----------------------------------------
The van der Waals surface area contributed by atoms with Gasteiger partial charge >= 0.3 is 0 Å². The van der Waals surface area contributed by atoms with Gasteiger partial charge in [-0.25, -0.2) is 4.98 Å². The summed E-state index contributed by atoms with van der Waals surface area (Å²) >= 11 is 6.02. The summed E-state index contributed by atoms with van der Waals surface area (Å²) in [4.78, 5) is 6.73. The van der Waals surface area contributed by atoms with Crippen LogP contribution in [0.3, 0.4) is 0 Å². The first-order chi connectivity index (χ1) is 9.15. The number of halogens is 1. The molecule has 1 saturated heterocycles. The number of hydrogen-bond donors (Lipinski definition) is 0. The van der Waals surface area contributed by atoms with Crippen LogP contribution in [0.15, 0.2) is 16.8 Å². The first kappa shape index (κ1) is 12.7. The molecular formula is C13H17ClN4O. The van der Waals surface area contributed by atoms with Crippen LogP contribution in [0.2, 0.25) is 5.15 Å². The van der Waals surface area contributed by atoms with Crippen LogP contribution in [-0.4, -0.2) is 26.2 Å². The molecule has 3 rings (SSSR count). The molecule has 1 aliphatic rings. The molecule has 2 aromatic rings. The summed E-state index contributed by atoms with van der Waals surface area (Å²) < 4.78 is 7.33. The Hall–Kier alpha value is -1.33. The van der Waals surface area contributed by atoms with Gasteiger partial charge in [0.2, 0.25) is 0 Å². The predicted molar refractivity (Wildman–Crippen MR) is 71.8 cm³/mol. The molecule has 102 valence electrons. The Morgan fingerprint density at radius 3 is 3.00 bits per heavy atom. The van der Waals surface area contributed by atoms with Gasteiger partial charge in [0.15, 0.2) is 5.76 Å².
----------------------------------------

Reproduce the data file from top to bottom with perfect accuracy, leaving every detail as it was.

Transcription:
The van der Waals surface area contributed by atoms with Gasteiger partial charge >= 0.3 is 0 Å². The van der Waals surface area contributed by atoms with Gasteiger partial charge in [-0.25, -0.2) is 4.98 Å². The summed E-state index contributed by atoms with van der Waals surface area (Å²) >= 11 is 6.02. The summed E-state index contributed by atoms with van der Waals surface area (Å²) in [4.78, 5) is 6.73. The van der Waals surface area contributed by atoms with Crippen LogP contribution in [0.3, 0.4) is 0 Å². The first-order chi connectivity index (χ1) is 9.15. The number of halogens is 1. The molecule has 1 saturated heterocycles. The number of hydrogen-bond donors (Lipinski definition) is 0. The van der Waals surface area contributed by atoms with Crippen LogP contribution in [0.15, 0.2) is 16.8 Å². The first kappa shape index (κ1) is 12.7. The molecular formula is C13H17ClN4O. The van der Waals surface area contributed by atoms with Crippen LogP contribution in [0.2, 0.25) is 5.15 Å². The van der Waals surface area contributed by atoms with Crippen LogP contribution in [-0.4, -0.2) is 26.2 Å². The molecule has 3 rings (SSSR count). The molecule has 1 aliphatic rings. The molecule has 2 aromatic rings. The summed E-state index contributed by atoms with van der Waals surface area (Å²) < 4.78 is 7.33. The Hall–Kier alpha value is -1.33. The van der Waals surface area contributed by atoms with Gasteiger partial charge in [0.2, 0.25) is 0 Å². The predicted molar refractivity (Wildman–Crippen MR) is 71.8 cm³/mol. The molecule has 102 valence electrons. The Morgan fingerprint density at radius 3 is 3.00 bits per heavy atom. The van der Waals surface area contributed by atoms with Gasteiger partial charge in [0.15, 0.2) is 5.76 Å².